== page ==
Geoffrey Winthrop-Young and his wife Eleanor had already been climbing for years. As a student, Geoffrey had been one of the pioneers of roof-climbing at Trinity College, Cambridge. He had also explored and found new hikes and climbing routes in the Alps, in the Lake District and in mountains around Pen-y-Pass in Wales. In Pen-y-Pass Geoffrey had organized climbing parties with other prominent climbers like his friend George Mallory.
Eleanor had first been climbing at Pen-y-Pass in 1911 with her father William Cecil Slingsby, who is probably best known for his climbing in Norway. She was also co-founder of the Women's Pinnacle Club in Wales.
So, naturally JWY and his sister Marcia go to
Pen-y-Pass with their parents during their family holidays.
Kurt Hahn (1886-1974) was a friend of JWY's parents. Hahn was the founder of Salem and later of Gordonstoun, Outward Bound, the Duke of Edinburgh's Award and co-founder of the Atlantic College - the first United World College. He is considered one of the most prominent figures in experiential education.
When JWY becomes Kurt Hahn's pupil in Salem, Germany, it is the beginning of a 44-year-long mentorship and friendship.
1933 - 1938
In 1933, Geoffrey and Eleanor Winthrop-Young are amongst those who help Kurt Hahn flee from Germany to the UK. Hahn begins to plan a new Salem school in Scotland. While searching for a suitable place, Hahn first rents Rothiemurchus (September to November 1933) and then Duffus House (November 1933 to March 1934). He then finally sets up a school at Gordonstoun and Geoffrey becomes his first Chairman of the Board.
As for JWY, he and his friend Mark Arnold-Forster follow Hahn from Salem to Scotland. The families Winthrop-Young and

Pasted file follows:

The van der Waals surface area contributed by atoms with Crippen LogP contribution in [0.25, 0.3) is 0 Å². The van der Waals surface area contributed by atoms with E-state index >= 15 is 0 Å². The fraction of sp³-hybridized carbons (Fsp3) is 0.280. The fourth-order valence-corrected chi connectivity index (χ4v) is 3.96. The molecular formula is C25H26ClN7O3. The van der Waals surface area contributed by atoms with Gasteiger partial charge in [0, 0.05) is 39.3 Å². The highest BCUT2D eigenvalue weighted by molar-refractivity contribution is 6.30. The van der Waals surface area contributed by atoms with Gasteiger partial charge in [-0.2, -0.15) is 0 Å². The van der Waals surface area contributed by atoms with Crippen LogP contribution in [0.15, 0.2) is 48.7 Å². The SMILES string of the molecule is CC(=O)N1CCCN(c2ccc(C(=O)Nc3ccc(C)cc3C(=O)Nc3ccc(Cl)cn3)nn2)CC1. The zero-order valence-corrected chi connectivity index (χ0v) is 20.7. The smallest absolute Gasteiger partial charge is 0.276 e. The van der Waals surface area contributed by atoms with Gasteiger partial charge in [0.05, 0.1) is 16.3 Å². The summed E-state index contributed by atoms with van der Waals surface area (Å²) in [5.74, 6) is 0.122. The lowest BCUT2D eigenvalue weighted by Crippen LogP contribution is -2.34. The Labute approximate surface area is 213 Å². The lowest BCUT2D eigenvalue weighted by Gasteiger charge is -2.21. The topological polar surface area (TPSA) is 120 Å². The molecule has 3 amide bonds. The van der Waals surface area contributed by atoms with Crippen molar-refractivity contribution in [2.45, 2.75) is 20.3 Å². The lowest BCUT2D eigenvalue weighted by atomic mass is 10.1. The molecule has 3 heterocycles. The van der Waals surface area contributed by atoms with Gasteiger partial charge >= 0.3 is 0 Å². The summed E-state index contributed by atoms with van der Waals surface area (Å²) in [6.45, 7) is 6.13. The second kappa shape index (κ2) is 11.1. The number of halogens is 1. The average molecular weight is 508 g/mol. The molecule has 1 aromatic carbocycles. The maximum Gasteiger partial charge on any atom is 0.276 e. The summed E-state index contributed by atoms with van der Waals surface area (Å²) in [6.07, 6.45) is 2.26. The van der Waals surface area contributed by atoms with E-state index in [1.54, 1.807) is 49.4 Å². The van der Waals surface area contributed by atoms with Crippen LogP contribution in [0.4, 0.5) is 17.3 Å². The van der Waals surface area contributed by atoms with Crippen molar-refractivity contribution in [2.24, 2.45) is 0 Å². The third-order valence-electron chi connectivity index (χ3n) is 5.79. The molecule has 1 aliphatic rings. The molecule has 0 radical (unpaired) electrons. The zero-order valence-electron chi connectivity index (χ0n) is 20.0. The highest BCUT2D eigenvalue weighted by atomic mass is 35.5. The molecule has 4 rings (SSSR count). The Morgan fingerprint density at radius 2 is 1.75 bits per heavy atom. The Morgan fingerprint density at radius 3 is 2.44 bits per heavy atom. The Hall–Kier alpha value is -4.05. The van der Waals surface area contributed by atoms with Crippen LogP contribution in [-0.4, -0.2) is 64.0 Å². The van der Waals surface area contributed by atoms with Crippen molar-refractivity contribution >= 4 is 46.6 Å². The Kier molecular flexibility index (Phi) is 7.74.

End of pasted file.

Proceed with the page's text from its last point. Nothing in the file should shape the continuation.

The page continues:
Arnold-Forster had been friends in England before the boys went to Salem. JWY and Mark remain friends until Mark's death in 1981.
At Gordonstoun, JWY is Hockey captain, Scottish junior champion in high jump, house-helper and vice-guardian.
JWY is present when the Coast Guards start in Gordonstoun and is member of the crew on the “Henrietta” that sails to Norway.
This experience triggers his lifelong love for sailing and the sea and later leads him to volunteer for service in the Royal Navy at the beginning of WWII.
1938 - 1939
After graduating from Gordonstoun, JWY goes to Geneva to learn French and study playing the flute with Marcel Moyse (1889-1984), Professor at the Geneva Conservatoire.
1939 - 1946
Having volunteered for service in the Royal Navy, JWY serves throughout WWII and rises to the rank of Lieutenant-Commander.
He follows convoy duty until 1943 and then serves on MGBs in the Channel. His boat is in the leading frontline of D-Day.
JWY then leaves to serve in the Far East.
He returns home in 1946.
1946 - 1947
JWY decides against university studies out of consideration for his father’s health and age. Instead, he takes on work at Imperial Chemical Industries, Birmingham.
During this time King Paul of Greece and Queen Frederike - whose brother Prince George of Hanover is alumni of Salem and its Headmaster at the time - contact Kurt Hahn with the wish that a school following the ideas of Salem be set up in Greece where the Crown Prince could be educated.
When JWY phones Kurt Hahn in search of a new position, Hahn suggests he moves to Greece, becomes private tutor to
Crown Prince Constantine and starts planning the new school.
Together with the King and Queen of Greece, JWY co-founds Anavryta near Athens that he sets up following the ideals and guidelines of Salem and Gordonstoun.
He is Headmaster until 1959.
Marriage in Athens to
Ghislaine de la Gardie (1927- 1987).
They have 3 children:
Mark (1952), Sophie (1954) and Geoffrey (1960).
In August 1953, multiple devastating earthquakes strike the southern Ionian Islands, Greece.
The following year, JWY and the Head of Gordonstoun, Robert Chew, help the Head of Salem, Prince George of Hanover, organise a multiple-school reconstruction effort involving students from various European schools, to help rebuild a retirement home in Argostoli, the capital of the island Kefalonia.